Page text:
Do You Know What You Really Want?

Do you know what you want? That’s the secret to success after all! Isn’t it?

Here’s my problem – it’s so easy to say, but so hard to do!

Even after half a century on on this planet, I’m still searching for this answer. Oh, fortunate are those who know that for themselves at a young age.

I am a successful engineer, an excellent singer, and I have practical knowledge and experience of all the principles and processes in the science of the mind. I know how to attract. But attract what?

Yet, even today, I have re-visited this question. What do I really want out of life?

There is no doubt I am successful at what I do. My own income reflects that. I have a reputation in the engineering world. But there is still something missing. There are things in engineering I like and things I do not like. There are things in the performing arts I wish I had every day. I wish I could spend my time delving into the science of the mind and not even think about making a living. But take away one of the three, and I start to get that empty feeling.

I would love to design one occupation that uses all my skills in somethig that is emotionally satisfying, not just for me, but also for clients. There is something that is common to all three occupations that I am especially adept at.

For the nth time, I tried my journal. I use a journal to “speak to myself”. I find that this works best when I write longhand. I can write this way unconsciously. With the keyboard, I keep making corrections. It is a form of automatic writing, where I have a conversation with myself, which this tends to clear things up in my head.

But today, that seemed to be inadequate. I needed a different approach.

As an engineer, I revel in solving puzzles and mysteries. Every time there is a problem, I know there is also a solution. The wonderful thing about engineering is that if I give myself enough time, with an open mind, the answer comes to me intuitively. It’s like digging into the ground pulling up stone after stone until I find a diamond. There is always a good answer, a good solution. When that happens, there is an incredible feeling of exhiliration. I know I’m right when I feel a quiver. I’m full of excitement and I can’t wait to tell someone.

Only then do I resort to mathematical analysis. I already know that answer, but I use physics and mathematics to prove it. When the math works, then I go from belief, to knowing. Then I can stand in front of others with full confidence in my answer. That feeling of confidence radiates strongly to others and I generate a lot of trust and admiration.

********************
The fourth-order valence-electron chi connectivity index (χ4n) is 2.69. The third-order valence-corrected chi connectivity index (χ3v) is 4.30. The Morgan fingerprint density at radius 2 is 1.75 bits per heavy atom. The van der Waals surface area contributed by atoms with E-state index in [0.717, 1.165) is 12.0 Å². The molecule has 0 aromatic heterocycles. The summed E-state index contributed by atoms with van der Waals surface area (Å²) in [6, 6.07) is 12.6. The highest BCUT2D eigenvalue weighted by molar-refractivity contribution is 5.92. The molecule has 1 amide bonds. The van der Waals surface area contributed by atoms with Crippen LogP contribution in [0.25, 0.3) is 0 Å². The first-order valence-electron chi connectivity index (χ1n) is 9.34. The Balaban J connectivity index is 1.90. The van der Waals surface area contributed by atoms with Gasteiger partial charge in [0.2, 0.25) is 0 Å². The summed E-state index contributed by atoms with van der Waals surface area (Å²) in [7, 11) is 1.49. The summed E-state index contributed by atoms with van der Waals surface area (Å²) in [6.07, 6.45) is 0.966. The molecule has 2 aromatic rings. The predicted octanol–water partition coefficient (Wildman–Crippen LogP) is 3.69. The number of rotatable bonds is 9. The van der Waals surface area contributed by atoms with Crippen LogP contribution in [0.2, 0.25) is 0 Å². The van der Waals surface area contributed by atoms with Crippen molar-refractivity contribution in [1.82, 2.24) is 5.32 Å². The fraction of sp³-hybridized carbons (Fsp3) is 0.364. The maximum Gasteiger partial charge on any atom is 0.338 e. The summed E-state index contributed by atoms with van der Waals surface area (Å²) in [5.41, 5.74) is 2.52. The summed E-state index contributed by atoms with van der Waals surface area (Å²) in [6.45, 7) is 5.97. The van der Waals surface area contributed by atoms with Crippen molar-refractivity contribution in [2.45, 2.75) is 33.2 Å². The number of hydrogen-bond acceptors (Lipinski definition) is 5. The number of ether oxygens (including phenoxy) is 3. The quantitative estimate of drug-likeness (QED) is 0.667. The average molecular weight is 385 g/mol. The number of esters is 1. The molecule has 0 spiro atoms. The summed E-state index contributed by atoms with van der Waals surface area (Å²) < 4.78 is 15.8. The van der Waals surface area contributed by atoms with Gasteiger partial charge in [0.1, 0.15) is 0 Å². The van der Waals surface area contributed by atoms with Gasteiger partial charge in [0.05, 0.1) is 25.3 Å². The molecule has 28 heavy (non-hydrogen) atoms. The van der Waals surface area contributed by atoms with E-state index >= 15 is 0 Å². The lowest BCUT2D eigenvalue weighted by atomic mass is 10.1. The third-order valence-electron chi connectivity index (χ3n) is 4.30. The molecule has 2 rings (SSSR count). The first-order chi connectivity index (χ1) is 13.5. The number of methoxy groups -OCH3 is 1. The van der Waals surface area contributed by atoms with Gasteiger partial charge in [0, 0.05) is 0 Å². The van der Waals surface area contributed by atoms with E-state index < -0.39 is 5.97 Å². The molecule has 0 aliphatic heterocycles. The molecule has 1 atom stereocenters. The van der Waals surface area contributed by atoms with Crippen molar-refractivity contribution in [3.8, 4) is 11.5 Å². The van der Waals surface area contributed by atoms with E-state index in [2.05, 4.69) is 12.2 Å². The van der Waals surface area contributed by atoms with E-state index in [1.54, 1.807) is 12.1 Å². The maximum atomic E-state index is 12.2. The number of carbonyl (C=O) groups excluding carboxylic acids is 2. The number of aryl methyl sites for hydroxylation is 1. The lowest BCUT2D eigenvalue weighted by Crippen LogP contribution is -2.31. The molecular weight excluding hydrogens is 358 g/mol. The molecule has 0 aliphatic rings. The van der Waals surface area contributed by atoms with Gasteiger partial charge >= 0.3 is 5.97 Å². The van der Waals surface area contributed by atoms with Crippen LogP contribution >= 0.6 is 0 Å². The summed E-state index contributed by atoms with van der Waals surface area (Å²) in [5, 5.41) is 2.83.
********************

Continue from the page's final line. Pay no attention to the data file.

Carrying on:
So today, I diagrammed my thoughts, digging for the commonality between the performing arts, engineering and mind science. I dumped the written word for sketches and flow charts, using short phrases instead of complete sentences. I looked for the inputs and evaluated the outputs.

The funny thing is, every time I do this kind of soul searching, I seem to come up with the same answer, but I want to prove it logically.

So no surprise, I came up with the same answer I’ve had in the past. The common thing through all three is the creation of positive emotion in myself and in others. That is an obvious answer for the performing arts and mind science, but engineering?

As it turns out, as an engineer, I am a conceptualizer, a designer, an analyst, a solver of puzzles, and I have a reputation of coming up with good answers for hard problems. I rarely ever touch hardware, but hardware is just the manifestation of a mental solution. I leave hardware to others who enjoy tinkering. The emotional part comes in the exhiliration of solving the puzzle, and sensing the joy and relief in the other engineers who desperately needed a solution to a problem.

The hard part for me was admitting that I enjoyed the adulation and that it was an important output for me. It seemed prideful. I like being looked up to. I’m just like a theatrical performer who lives for the applause.

So, do I know what I want?

Yes and no. I know the essence, but I want to know more about how to turn that essence into a practical reality that is emotionally satisfying for me and for my clients, or audience. I would like to know how to converge these three occupations into a single joyous work.

I know I’m going to do this again.

Arturo

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